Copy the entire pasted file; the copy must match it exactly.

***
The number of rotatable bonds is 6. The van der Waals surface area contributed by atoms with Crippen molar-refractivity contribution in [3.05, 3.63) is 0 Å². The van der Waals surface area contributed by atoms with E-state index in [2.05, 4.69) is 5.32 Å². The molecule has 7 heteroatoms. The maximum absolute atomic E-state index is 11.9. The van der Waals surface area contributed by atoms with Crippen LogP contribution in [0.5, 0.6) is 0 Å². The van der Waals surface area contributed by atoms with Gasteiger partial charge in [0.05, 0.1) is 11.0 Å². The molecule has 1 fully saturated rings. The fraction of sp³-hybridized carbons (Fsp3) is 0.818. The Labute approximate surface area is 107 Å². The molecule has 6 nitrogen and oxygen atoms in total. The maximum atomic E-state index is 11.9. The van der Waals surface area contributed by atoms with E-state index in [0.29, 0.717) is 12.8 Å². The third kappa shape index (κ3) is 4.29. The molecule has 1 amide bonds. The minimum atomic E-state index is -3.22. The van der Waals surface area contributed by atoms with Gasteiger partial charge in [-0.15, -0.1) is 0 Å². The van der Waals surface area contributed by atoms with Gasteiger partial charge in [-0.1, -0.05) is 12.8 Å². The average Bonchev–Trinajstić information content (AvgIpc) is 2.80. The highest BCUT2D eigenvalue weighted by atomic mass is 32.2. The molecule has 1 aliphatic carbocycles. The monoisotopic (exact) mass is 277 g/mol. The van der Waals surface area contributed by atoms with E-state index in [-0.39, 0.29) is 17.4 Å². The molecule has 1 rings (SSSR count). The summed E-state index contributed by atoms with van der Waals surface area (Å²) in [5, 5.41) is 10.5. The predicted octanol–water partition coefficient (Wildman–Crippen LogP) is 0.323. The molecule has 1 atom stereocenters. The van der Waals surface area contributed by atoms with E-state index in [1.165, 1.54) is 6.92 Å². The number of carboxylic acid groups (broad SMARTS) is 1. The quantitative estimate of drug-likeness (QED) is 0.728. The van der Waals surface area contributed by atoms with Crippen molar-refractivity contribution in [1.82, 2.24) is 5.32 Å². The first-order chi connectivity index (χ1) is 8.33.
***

The number of rotatable bonds is 6. The van der Waals surface area contributed by atoms with Crippen molar-refractivity contribution in [3.05, 3.63) is 0 Å². The van der Waals surface area contributed by atoms with E-state index in [2.05, 4.69) is 5.32 Å². The molecule has 7 heteroatoms. The maximum absolute atomic E-state index is 11.9. The van der Waals surface area contributed by atoms with Crippen LogP contribution in [0.5, 0.6) is 0 Å². The van der Waals surface area contributed by atoms with Gasteiger partial charge in [0.05, 0.1) is 11.0 Å². The molecule has 1 fully saturated rings. The fraction of sp³-hybridized carbons (Fsp3) is 0.818. The Labute approximate surface area is 107 Å². The molecule has 6 nitrogen and oxygen atoms in total. The maximum atomic E-state index is 11.9. The van der Waals surface area contributed by atoms with E-state index in [0.29, 0.717) is 12.8 Å². The third kappa shape index (κ3) is 4.29. The molecule has 1 amide bonds. The minimum atomic E-state index is -3.22. The van der Waals surface area contributed by atoms with Gasteiger partial charge in [-0.15, -0.1) is 0 Å². The van der Waals surface area contributed by atoms with Gasteiger partial charge in [-0.1, -0.05) is 12.8 Å². The average Bonchev–Trinajstić information content (AvgIpc) is 2.80. The highest BCUT2D eigenvalue weighted by atomic mass is 32.2. The molecule has 1 aliphatic carbocycles. The monoisotopic (exact) mass is 277 g/mol. The van der Waals surface area contributed by atoms with E-state index in [-0.39, 0.29) is 17.4 Å². The molecule has 1 rings (SSSR count). The summed E-state index contributed by atoms with van der Waals surface area (Å²) in [5, 5.41) is 10.5. The predicted octanol–water partition coefficient (Wildman–Crippen LogP) is 0.323. The molecule has 1 atom stereocenters. The van der Waals surface area contributed by atoms with E-state index in [1.165, 1.54) is 6.92 Å². The number of carboxylic acid groups (broad SMARTS) is 1. The quantitative estimate of drug-likeness (QED) is 0.728. The van der Waals surface area contributed by atoms with Crippen molar-refractivity contribution in [1.82, 2.24) is 5.32 Å². The first-order chi connectivity index (χ1) is 8.33.